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Anaerobic Threshold on a Bike versus Treadmill – Q&A

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Q: Question that I’ve been asking around and can’t find a good, solid answer: I recently did a metabolic test at my gym to determine my anaerobic threshold and my VO2 max. The trainer who conducted the test told me, as they tell everyone who takes the test, that my AT would be 10 bpm lower on a bike or in a cycle class than it was on the treadmill when I took the test. Why might that be true??

A: I should probably define at least one term so that the above question and my answer will even make sense. Anaerobic threshold, which is often equated or called lactate threshold, OBLA, ventilatory threshold and probably others (note: technically these all describe slightly different things but they are conceptually similar enough that the distinction isn’t relevant) is a term that has been floating around for a good 40 years and is usually taken to indicate the period where an exerciser shifts from primarily aerobic to anaerobic metabolism.

Now, for a variety of reasons I don’t want to get into, this turns out to be a poor description of what’s going on, there is no abrupt switch from aerobic to anaerobic metabolism and scientists have been very busy not only studying the topic, but arguing with each other about what in the hell is actually going on. The same can be said for the other concepts I listed above such as lactate threshold; originally conceptualized at the point where lactate starts accumulating massively and causing fatigue….well, it’s more complicated than that. But all of this is physiological pedantry that even I get bored with. And that takes a lot.

Ultimately, the mechanism or nomenclature of what’s going on isn’t what I think is important; the practical implications are what are valuable here. And practically speaking, all of the above concepts (AT, LT, OBLA, VT) essentially represent the following: the highest exercise intensity that can be sustained for extended periods of time without rapid fatigue. So consider someone who has a (pick one) AT, LT, OBLA, VT while running 10mph. Conceptually they should be able to run 10mph for quite some time (various cutoffs such as an hour are often thrown around, at least in cycling). It might be a hell of an effort but it can be done. Below that speed and the duration that can be sustained goes up and up. But above that (say 11 mph), fatigue will set in fairly quickly. Hopefully that makes sense.

AT, etc. are tested in a variety of ways but all ultimately attempt to determine the maximum intensity that can be sustained for extended periods without fatigue. As above, what you call this or think it represents is a lot less important in my mind than what it practically represents. So, back to the question: the trainer in question claimed that AT on a bike will be lower than while running, following what I presume to be a running test. Frankly, I’m not 100% sure that this is true but, searching through my resources, I can’t find anything either way on the topic.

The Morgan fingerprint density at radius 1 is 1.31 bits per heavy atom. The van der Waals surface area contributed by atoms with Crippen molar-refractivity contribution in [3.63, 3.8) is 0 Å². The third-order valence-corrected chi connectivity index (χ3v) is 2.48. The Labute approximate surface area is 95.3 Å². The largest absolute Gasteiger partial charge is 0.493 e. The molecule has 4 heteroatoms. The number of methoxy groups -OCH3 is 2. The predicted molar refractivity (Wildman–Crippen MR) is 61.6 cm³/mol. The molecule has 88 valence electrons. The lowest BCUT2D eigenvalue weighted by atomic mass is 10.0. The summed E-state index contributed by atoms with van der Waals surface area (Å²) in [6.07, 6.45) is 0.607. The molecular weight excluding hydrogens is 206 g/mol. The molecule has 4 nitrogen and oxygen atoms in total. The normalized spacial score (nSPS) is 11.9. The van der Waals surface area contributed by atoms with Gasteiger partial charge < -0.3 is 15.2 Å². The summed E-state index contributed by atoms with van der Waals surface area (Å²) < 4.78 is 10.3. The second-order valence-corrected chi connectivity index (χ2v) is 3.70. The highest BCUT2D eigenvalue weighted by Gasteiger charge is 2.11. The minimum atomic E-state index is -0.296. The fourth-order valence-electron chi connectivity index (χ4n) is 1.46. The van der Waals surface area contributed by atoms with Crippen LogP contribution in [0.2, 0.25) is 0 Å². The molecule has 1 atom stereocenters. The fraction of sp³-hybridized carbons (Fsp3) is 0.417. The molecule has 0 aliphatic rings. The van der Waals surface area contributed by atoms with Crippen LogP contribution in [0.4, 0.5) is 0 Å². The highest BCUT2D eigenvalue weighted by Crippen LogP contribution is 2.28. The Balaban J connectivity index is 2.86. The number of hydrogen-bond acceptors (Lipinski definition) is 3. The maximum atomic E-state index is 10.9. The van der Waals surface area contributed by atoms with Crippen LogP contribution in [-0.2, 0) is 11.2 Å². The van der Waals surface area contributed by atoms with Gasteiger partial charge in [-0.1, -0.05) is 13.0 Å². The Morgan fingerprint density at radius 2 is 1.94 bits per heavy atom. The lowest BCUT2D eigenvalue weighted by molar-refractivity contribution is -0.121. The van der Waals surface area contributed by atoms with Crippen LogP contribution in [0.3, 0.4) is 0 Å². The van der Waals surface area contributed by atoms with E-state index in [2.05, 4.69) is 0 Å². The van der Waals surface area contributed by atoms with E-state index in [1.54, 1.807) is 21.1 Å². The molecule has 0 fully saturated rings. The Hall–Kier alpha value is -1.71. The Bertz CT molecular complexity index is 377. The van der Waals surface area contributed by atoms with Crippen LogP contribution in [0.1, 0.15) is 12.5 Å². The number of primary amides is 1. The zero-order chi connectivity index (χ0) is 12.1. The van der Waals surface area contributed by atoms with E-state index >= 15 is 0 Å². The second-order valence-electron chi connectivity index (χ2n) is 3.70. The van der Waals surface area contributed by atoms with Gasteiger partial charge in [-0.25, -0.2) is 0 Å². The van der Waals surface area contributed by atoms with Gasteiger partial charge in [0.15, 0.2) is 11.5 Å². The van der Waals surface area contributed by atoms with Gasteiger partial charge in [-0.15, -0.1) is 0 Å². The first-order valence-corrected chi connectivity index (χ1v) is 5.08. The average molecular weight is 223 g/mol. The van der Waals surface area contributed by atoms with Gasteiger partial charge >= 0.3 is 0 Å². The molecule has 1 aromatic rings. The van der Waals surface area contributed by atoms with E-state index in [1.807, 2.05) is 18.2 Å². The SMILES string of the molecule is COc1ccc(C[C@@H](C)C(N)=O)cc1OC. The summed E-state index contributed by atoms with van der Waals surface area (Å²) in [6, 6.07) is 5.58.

Different types of training will show different lactate levels at the same percentage of VO2 max (my own sport, speedskating, shows the highest lactate levels at any given percentage of VO2) and that would tend to imply differences between activities. That is, there is generally a decent relationship between percentage of VO2 max. and heart rate and if there are then differences in lactate accumulation at a given percentage VO2, you’d expect that to end up showing a difference in heart rate at that level.

A better question might be why this is the case. Part of it is simply specificity, folks tend to test better in the activities that they typically do. So if you have an athlete who runs all the time, and you test their AT on a bike, they will show a much lower value than if you tested them on running. Beyond that, the only physiological reason I can think of why running might show a higher heart rate at AT, etc. would be that more muscle mass is active, several pieces of research certainly support this.

For example, comparisons of rowing (using a large muscle mass, including both upper and lower body) to cycling or speed skating show a higher maximal lactate steady state (MLSS, another concept akin to AT, LT, etc. above) for rowing. Probably due to the greater amount of muscle mass being utilized. In cycling, only the legs are moving (unless you’re doing something very strange on the bike), in running the upper body is active and this might shift the relationship between HR and LT. Will it be exactly 10 beats? I honestly can’t say.

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